Presentation of the Report of the Intergovernmental Working Group on the Effective Implementation of the Durban Declaration and Programme of Action

REFILOE LITJOBO, Chair-Rapporteur of the Intergovernmental Working Group on the Effective Implementation of the Durban Declaration and Programme of Action, began by paying respects to the memory of George Floyd. The whole world had seen the unacceptable images of agony, and was mourning his death. The COVID-19 pandemic had also reminded the world that racial discrimination deeply and disproportionately still affected millions of migrants, refugees, Roma, Dalits, indigenous peoples and other minorities around the world. Quoting Martin Luther King, Mr. Litjobo stated that injustice anywhere was a threat to justice everywhere, and that no country was immune to the evils of racism. Mr. Litjobo reminded all to think of the mother of George Floyd and all black mothers who lost their children due to the colour of their skin.

During its last session, the Intergovernmental Working Group on the Effective Implementation of the Durban Declaration and Programme of Action had shared views on the challenges faced by women of African descent. Women and girls of African descent faced multiple discrimination and needed a holistic approach to lift them out of the intersectional oppression, inequality and poverty. Mr. Litjobo said the Working Group had expressed concern about the increased incitement to violence, racial hatred, hate speech and hate crimes, as well as the resurgence of neo-Nazism and white supremacy. The crisis was an opportunity to reform: systems that reproduced racial inequalities must be dismantled. It was encouraging to see more racial public policies that promoted cultural change, affirmative action policies, and reparatory justice as discussed during the regional meeting on the International Decade for People of African Descent that took place last year in Senegal. The Durban Declaration and Programme for Action provided a decent platform to tackle these problems. The Working Group also discussed the effectiveness of the follow-up mechanism, recognising the importance of improving its efficiency. This issue must be placed at the top of the Council’s agenda, said Mr. Litjobo, as he ended the presentation by welcoming the urgent debate on racism taking place on Wednesday, 17 June.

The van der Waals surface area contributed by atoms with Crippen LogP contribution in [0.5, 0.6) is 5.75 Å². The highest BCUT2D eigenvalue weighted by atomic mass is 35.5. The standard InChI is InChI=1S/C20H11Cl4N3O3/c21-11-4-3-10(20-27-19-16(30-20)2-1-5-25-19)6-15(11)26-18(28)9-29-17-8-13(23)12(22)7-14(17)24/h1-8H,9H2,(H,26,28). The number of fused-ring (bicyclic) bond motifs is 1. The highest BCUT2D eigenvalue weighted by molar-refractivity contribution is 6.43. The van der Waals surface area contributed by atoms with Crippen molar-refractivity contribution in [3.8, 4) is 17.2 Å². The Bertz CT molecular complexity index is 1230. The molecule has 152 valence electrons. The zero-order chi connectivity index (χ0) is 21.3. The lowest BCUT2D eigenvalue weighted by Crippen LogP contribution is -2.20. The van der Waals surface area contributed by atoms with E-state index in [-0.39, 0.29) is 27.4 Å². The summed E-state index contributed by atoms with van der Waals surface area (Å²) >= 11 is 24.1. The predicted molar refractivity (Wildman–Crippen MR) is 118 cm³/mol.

General Debate on Racism, Racial Discrimination, Xenophobia and Related Intolerance, Follow-up to and Implementation of the Durban Declaration and Programme of Action

Speakers expressed concern about the increasing levels of racist violence around the world. The twentieth anniversary of the adoption of the Durban Declaration and Programme of Action should be an opportunity to strengthen the fight to combat racism and hate speech. The socio-economic consequences of the COVID-19 pandemic were having disproportionate effects on persons already suffering from structural racism. Unlike COVID-19, however, racial discrimination, xenophobia and hatred were human made messages. As a result, responses to COVID-19 must not perpetuate discrimination and prejudice, despite the growing climate of racism and violence. Speakers cited the recent global Black Lives Matter protests as a sign that people all over the world wanted their governments to strengthen their commitment to equal societies and their fight against racism, xenophobia and related discrimination.

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For use of the information media; not an official record